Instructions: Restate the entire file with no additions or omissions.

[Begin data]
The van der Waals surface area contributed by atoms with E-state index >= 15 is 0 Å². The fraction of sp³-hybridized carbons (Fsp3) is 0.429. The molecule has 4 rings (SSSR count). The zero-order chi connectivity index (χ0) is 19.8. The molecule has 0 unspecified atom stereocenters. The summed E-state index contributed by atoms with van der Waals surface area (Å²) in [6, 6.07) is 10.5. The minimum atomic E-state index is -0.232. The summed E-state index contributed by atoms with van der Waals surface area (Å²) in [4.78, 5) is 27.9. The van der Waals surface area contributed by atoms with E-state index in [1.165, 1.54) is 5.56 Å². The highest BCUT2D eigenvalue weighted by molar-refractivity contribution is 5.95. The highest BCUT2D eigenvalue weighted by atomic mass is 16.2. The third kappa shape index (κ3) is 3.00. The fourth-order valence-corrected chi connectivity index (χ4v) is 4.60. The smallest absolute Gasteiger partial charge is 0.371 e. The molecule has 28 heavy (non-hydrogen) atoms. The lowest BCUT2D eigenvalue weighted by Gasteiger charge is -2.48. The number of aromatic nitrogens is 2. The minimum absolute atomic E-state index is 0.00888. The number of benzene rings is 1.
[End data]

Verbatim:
The van der Waals surface area contributed by atoms with E-state index >= 15 is 0 Å². The fraction of sp³-hybridized carbons (Fsp3) is 0.429. The molecule has 4 rings (SSSR count). The zero-order chi connectivity index (χ0) is 19.8. The molecule has 0 unspecified atom stereocenters. The summed E-state index contributed by atoms with van der Waals surface area (Å²) in [6, 6.07) is 10.5. The minimum atomic E-state index is -0.232. The summed E-state index contributed by atoms with van der Waals surface area (Å²) in [4.78, 5) is 27.9. The van der Waals surface area contributed by atoms with E-state index in [1.165, 1.54) is 5.56 Å². The highest BCUT2D eigenvalue weighted by molar-refractivity contribution is 5.95. The highest BCUT2D eigenvalue weighted by atomic mass is 16.2. The third kappa shape index (κ3) is 3.00. The fourth-order valence-corrected chi connectivity index (χ4v) is 4.60. The smallest absolute Gasteiger partial charge is 0.371 e. The molecule has 28 heavy (non-hydrogen) atoms. The lowest BCUT2D eigenvalue weighted by Gasteiger charge is -2.48. The number of aromatic nitrogens is 2. The minimum absolute atomic E-state index is 0.00888. The number of benzene rings is 1.